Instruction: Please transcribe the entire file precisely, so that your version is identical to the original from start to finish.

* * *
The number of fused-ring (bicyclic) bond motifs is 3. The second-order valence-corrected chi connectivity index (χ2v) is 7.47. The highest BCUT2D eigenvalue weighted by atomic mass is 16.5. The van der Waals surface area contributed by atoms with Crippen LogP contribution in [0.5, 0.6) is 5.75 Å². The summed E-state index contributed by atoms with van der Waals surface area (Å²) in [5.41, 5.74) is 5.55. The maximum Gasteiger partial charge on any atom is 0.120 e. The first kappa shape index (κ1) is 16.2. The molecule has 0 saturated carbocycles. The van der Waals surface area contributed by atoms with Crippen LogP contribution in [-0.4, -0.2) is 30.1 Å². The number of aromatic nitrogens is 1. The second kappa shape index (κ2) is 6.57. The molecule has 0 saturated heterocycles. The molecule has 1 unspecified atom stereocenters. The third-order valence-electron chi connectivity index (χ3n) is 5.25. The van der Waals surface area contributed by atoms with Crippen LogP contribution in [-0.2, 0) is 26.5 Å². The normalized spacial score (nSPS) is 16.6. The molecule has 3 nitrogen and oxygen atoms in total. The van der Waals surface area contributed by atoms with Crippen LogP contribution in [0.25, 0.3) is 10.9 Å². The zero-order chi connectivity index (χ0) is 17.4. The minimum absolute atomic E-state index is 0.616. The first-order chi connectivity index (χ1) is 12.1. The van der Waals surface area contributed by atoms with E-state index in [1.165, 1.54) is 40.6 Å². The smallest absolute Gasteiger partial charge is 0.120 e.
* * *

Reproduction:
The number of fused-ring (bicyclic) bond motifs is 3. The second-order valence-corrected chi connectivity index (χ2v) is 7.47. The highest BCUT2D eigenvalue weighted by atomic mass is 16.5. The van der Waals surface area contributed by atoms with Crippen LogP contribution in [0.5, 0.6) is 5.75 Å². The summed E-state index contributed by atoms with van der Waals surface area (Å²) in [5.41, 5.74) is 5.55. The maximum Gasteiger partial charge on any atom is 0.120 e. The first kappa shape index (κ1) is 16.2. The molecule has 0 saturated carbocycles. The van der Waals surface area contributed by atoms with Crippen LogP contribution in [-0.4, -0.2) is 30.1 Å². The number of aromatic nitrogens is 1. The second kappa shape index (κ2) is 6.57. The molecule has 0 saturated heterocycles. The molecule has 1 unspecified atom stereocenters. The third-order valence-electron chi connectivity index (χ3n) is 5.25. The van der Waals surface area contributed by atoms with Crippen LogP contribution in [-0.2, 0) is 26.5 Å². The normalized spacial score (nSPS) is 16.6. The molecule has 3 nitrogen and oxygen atoms in total. The van der Waals surface area contributed by atoms with Crippen LogP contribution in [0.25, 0.3) is 10.9 Å². The zero-order chi connectivity index (χ0) is 17.4. The minimum absolute atomic E-state index is 0.616. The first-order chi connectivity index (χ1) is 12.1. The van der Waals surface area contributed by atoms with E-state index in [1.165, 1.54) is 40.6 Å². The smallest absolute Gasteiger partial charge is 0.120 e.